Technology companies like Apple are contributing to e-waste by making their products difficult to repair, and charging expensive repair fees, according to a lengthy report published today by the UK Parliament’s Environmental Audit Committee.
“We were told that Apple glues and solders parts together on their laptops, which makes repairing them very difficult,” the Committee wrote in a summary of the report. “They also charge very high fees to repair their products. This trend, which goes against a long history of engineering in the UK, needs to stop.”
In a statement provided to The Guardian, Apple said it was “surprised” and “disappointed” with the Environmental Audit Committee’s report, with the company touting its “industry-leading commitments” to protect the environment:
We were surprised and disappointed with the Environmental Audit Committee’s report, which does not reflect any of Apple’s efforts to conserve resources and protect the planet we all share. There are more options for customers to trade in, recycle and get safe, quality repairs than ever before, and our latest Apple Watch, iPad, and iPhone lineup all use recycled material across key components. We will continue to work with parliament and the government to document Apple’s industry-leading commitments and to support our common effort to leave a clean economy and a healthy planet for the next generation.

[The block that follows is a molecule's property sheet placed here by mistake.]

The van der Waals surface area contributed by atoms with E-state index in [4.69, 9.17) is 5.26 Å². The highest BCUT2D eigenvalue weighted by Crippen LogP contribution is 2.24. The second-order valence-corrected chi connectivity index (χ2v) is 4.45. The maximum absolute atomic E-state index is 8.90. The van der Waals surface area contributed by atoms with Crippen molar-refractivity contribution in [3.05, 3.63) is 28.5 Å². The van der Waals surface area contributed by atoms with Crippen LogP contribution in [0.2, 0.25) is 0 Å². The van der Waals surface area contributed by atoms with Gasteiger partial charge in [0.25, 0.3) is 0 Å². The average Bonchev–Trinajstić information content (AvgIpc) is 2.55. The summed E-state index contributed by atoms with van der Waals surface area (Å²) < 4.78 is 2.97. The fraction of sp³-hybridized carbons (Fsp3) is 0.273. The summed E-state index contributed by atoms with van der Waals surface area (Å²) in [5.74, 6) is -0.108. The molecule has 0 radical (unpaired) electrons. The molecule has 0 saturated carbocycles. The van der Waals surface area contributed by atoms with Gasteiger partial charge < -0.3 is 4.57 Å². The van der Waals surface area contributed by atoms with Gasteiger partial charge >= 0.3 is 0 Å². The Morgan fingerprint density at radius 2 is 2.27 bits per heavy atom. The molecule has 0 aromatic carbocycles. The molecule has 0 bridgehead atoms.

Apple elaborated on many of its environmental efforts in a letter that it submitted to the Committee in September, including increased use of recycled materials in its products and running its operations on 100 percent renewable energy.
The Committee said the current business model for electronics is “reliant on continuous consumption, a throwaway culture and short-lived products,” and called on technology companies to “take the lead in creating sustainable and environmentally-friendly business models that do not rely on exploitation of nature.”
The Committee also said it was “disappointed” with Apple’s “limited level of engagement” with the inquiry, including its failure to appear before British lawmakers.
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